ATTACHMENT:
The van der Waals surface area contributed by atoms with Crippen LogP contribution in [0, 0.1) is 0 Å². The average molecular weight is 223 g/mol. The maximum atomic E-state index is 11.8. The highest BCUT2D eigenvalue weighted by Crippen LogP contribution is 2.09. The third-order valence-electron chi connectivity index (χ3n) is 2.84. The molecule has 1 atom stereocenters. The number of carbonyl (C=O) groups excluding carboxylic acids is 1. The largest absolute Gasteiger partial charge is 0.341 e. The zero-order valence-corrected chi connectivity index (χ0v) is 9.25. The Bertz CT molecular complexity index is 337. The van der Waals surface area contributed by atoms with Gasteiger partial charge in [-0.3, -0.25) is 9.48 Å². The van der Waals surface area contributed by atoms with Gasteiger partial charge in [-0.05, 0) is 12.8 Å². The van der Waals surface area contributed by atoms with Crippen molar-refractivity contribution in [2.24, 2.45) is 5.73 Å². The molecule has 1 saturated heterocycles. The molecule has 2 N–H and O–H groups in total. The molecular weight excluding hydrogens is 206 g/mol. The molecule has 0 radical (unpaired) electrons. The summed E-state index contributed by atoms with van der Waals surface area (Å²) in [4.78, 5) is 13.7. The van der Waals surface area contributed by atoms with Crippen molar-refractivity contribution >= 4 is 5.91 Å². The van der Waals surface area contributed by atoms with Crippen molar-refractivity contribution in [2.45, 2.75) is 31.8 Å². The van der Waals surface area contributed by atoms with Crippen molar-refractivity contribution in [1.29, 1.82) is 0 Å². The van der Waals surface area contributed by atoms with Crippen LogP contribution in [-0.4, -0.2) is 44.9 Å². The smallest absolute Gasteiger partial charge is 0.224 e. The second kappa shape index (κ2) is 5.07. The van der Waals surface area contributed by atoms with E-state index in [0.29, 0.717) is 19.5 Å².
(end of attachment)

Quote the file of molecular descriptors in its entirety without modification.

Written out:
The van der Waals surface area contributed by atoms with Crippen LogP contribution in [0, 0.1) is 0 Å². The average molecular weight is 223 g/mol. The maximum atomic E-state index is 11.8. The highest BCUT2D eigenvalue weighted by Crippen LogP contribution is 2.09. The third-order valence-electron chi connectivity index (χ3n) is 2.84. The molecule has 1 atom stereocenters. The number of carbonyl (C=O) groups excluding carboxylic acids is 1. The largest absolute Gasteiger partial charge is 0.341 e. The zero-order valence-corrected chi connectivity index (χ0v) is 9.25. The Bertz CT molecular complexity index is 337. The van der Waals surface area contributed by atoms with Gasteiger partial charge in [-0.3, -0.25) is 9.48 Å². The van der Waals surface area contributed by atoms with Gasteiger partial charge in [-0.05, 0) is 12.8 Å². The van der Waals surface area contributed by atoms with Crippen molar-refractivity contribution in [2.24, 2.45) is 5.73 Å². The molecule has 1 saturated heterocycles. The molecule has 2 N–H and O–H groups in total. The molecular weight excluding hydrogens is 206 g/mol. The molecule has 0 radical (unpaired) electrons. The summed E-state index contributed by atoms with van der Waals surface area (Å²) in [4.78, 5) is 13.7. The van der Waals surface area contributed by atoms with Crippen molar-refractivity contribution >= 4 is 5.91 Å². The van der Waals surface area contributed by atoms with Crippen molar-refractivity contribution in [2.45, 2.75) is 31.8 Å². The van der Waals surface area contributed by atoms with Crippen molar-refractivity contribution in [1.29, 1.82) is 0 Å². The van der Waals surface area contributed by atoms with Crippen LogP contribution in [-0.4, -0.2) is 44.9 Å². The smallest absolute Gasteiger partial charge is 0.224 e. The second kappa shape index (κ2) is 5.07. The van der Waals surface area contributed by atoms with E-state index in [0.29, 0.717) is 19.5 Å².